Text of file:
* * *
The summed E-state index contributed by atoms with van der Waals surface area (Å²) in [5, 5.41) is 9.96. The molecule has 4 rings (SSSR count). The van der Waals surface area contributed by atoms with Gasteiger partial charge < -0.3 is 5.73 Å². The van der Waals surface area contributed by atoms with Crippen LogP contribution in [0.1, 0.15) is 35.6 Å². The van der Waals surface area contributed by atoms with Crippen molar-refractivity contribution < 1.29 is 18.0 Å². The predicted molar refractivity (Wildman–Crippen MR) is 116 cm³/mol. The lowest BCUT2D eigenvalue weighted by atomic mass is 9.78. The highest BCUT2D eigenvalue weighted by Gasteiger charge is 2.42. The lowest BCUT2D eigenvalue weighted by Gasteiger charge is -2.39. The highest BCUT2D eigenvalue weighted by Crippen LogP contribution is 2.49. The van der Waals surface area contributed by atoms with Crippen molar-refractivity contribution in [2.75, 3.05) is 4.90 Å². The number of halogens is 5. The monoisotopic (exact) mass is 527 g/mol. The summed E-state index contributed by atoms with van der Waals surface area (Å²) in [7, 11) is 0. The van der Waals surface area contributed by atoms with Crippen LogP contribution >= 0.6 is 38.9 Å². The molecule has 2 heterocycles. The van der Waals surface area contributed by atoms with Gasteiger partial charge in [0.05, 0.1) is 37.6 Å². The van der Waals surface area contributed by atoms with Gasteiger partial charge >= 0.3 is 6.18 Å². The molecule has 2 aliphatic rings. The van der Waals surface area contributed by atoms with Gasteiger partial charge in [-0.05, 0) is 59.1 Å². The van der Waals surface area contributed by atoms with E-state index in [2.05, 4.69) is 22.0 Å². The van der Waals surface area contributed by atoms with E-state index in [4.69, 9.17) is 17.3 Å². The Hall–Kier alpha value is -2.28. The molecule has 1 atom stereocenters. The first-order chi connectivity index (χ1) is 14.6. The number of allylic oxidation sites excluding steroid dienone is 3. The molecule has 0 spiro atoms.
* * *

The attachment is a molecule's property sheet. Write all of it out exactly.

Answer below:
The summed E-state index contributed by atoms with van der Waals surface area (Å²) in [5, 5.41) is 9.96. The molecule has 4 rings (SSSR count). The van der Waals surface area contributed by atoms with Gasteiger partial charge < -0.3 is 5.73 Å². The van der Waals surface area contributed by atoms with Crippen LogP contribution in [0.1, 0.15) is 35.6 Å². The van der Waals surface area contributed by atoms with Crippen molar-refractivity contribution < 1.29 is 18.0 Å². The predicted molar refractivity (Wildman–Crippen MR) is 116 cm³/mol. The lowest BCUT2D eigenvalue weighted by atomic mass is 9.78. The highest BCUT2D eigenvalue weighted by Gasteiger charge is 2.42. The lowest BCUT2D eigenvalue weighted by Gasteiger charge is -2.39. The highest BCUT2D eigenvalue weighted by Crippen LogP contribution is 2.49. The van der Waals surface area contributed by atoms with Crippen molar-refractivity contribution in [2.75, 3.05) is 4.90 Å². The number of halogens is 5. The monoisotopic (exact) mass is 527 g/mol. The summed E-state index contributed by atoms with van der Waals surface area (Å²) in [7, 11) is 0. The van der Waals surface area contributed by atoms with Crippen LogP contribution >= 0.6 is 38.9 Å². The molecule has 2 heterocycles. The van der Waals surface area contributed by atoms with Gasteiger partial charge in [0.05, 0.1) is 37.6 Å². The van der Waals surface area contributed by atoms with Gasteiger partial charge >= 0.3 is 6.18 Å². The molecule has 2 aliphatic rings. The van der Waals surface area contributed by atoms with Gasteiger partial charge in [-0.05, 0) is 59.1 Å². The van der Waals surface area contributed by atoms with E-state index in [2.05, 4.69) is 22.0 Å². The van der Waals surface area contributed by atoms with E-state index in [4.69, 9.17) is 17.3 Å². The Hall–Kier alpha value is -2.28. The molecule has 1 atom stereocenters. The first-order chi connectivity index (χ1) is 14.6. The number of allylic oxidation sites excluding steroid dienone is 3. The molecule has 0 spiro atoms.